Why Manual Mode Isn't Always the Answer

Spend any amount of time reading about photography on the internet, and you will probably come across the claim that professionals should shoot in manual mode. And there is certainly some truth in the idea that manual mode gives you the kind of control necessary for certain shooting scenarios, but that does not mean it is always the best choice. This great video discusses the issue a bit and why you should not always default to using manual mode for your work. 

Coming to you from PIXEL VIILAGE, this fantastic video discusses why manual mode is not always the answer. No doubt, manual mode can be a tremendously useful tool for a lot of situations, but there are other times where a semi-automatic mode like aperture priority can be a much better choice. Cameras can simply react much faster than we can, and in quickly evolving conditions, it can be better to leave those decisions up to the camera. For example, when I shoot baseball, I set my shutter speed and aperture manually, but I leave the camera on auto-ISO with a bit of negative exposure compensation to protect the highlights. When the ball is darting through light and shadow at over 100 mph, it simply is not possible for any human to adjust settings quickly enough the keep up, but with auto-ISO, my camera has no problem. Check out the video above for the full rundown.

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2 Comments
Paul C's picture

Dear Radhakrishnan

I know what you are getting at; the AE and programme exposure of modern cameras means that 99% of images come out "OK" and students can concentrate on developing their eye for composition; searching out leading lines, rule of thirds, golden ratios, symmetry/asymmetry and using colour wheels......

However there are so many standout needs to learn manual that avoiding it, or delaying it for students can be a handicap too.

Here are 3 for starters.....
[1] balancing daylight and flash - learning to set manual exposure for the background and then adjust the flash exposure for the subject. Set everything to manual and "The Strobist" website can teach you this technique in just a few minutes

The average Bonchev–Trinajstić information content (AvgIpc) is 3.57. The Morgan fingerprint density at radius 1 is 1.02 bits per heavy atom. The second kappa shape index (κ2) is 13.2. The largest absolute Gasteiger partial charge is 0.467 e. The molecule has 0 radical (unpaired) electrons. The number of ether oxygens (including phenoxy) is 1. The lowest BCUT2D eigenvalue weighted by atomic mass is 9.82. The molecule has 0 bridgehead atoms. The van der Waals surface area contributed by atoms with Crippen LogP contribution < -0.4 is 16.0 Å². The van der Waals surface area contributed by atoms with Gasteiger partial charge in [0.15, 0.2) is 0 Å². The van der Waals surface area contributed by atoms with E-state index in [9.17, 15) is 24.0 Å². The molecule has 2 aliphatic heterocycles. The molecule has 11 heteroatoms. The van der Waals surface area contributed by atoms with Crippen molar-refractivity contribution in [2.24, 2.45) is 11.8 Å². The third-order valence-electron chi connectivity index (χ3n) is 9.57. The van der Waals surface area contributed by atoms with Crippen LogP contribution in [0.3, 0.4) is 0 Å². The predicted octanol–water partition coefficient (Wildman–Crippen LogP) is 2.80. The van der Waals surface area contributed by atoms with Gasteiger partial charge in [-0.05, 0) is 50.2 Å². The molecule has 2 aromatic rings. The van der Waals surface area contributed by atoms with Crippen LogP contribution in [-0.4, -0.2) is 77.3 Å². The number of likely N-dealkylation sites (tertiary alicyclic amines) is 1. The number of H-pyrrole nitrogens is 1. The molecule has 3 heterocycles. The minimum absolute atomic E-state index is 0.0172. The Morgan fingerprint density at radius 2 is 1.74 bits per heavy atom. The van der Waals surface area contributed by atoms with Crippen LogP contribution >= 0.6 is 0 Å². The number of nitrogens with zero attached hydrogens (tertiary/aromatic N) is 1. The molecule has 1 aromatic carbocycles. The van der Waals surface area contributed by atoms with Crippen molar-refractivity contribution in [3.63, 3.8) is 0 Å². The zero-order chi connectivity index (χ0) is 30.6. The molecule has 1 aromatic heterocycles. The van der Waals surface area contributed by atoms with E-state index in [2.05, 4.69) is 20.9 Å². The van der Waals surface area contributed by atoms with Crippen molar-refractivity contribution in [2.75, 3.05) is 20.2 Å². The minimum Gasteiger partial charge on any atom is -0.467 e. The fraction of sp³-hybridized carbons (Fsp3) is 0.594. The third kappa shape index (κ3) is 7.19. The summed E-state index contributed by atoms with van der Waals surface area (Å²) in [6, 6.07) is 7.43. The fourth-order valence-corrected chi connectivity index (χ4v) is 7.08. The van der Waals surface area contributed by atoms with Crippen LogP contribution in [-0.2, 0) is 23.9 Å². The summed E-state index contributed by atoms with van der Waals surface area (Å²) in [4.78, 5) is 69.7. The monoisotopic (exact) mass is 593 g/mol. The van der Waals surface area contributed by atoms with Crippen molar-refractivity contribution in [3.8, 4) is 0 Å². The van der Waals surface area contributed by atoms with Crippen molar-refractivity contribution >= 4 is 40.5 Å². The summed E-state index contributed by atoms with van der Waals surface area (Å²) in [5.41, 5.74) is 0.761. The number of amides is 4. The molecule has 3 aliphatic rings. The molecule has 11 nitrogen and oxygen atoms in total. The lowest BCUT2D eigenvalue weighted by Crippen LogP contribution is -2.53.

[2] ND filters - check out the number of images posted daily with slow exposure landscapes or cityscapes - smearing clouds and water, making pedestrians and cars vanish from a busy street scene. Few cameras can auto-expose with a 10-stop filter on the lens. In manual - just move the exposure controls by 10 steps and add the filter and shoot!
[3] keeping a uniform exposure over a sequence of shots - where multi-sensor AE could vary it frame to frame as the subject moves just a little. This can save a whole lot of post-processing work later.

Anyone care to list some more "must haves" for manual exposure?

Still, I wouldn't give up AE now unless all I did was architectural photography - but I'm glad I learned in manual. It's also one key reason why I get out my old Nikon and shoot a roll of film at regular intervals - to keep those manual instincts alive !!

best wishes - Paul

Simon Forsyth's picture

It's not so much the exposure mode you use, although obviously you have to make an informed decision depending on what you are photographing, but more knowing how to expose and when to use exposure compensation etc.
I only use manual mode when shooting panoramas so each frame has the same exposure.
Also, Rhett is no such thing as only one correct exposure, rather it is the exposure that conveys what you want. A correct exposure for a silhouette is different from one that shows detail but is backlit!
While I use aperture priority now mostlyxi come from a background of using a camera that didn't even have a meter and had to use a handheld meter. Next was a built in meter that measured the whole image with no bias. You had to know how to compensate!
Early aperture priority auto cameras were like this as well.
Now with things like matrix metering there is less chance for problems, but you still need to know when you have to apply compensation.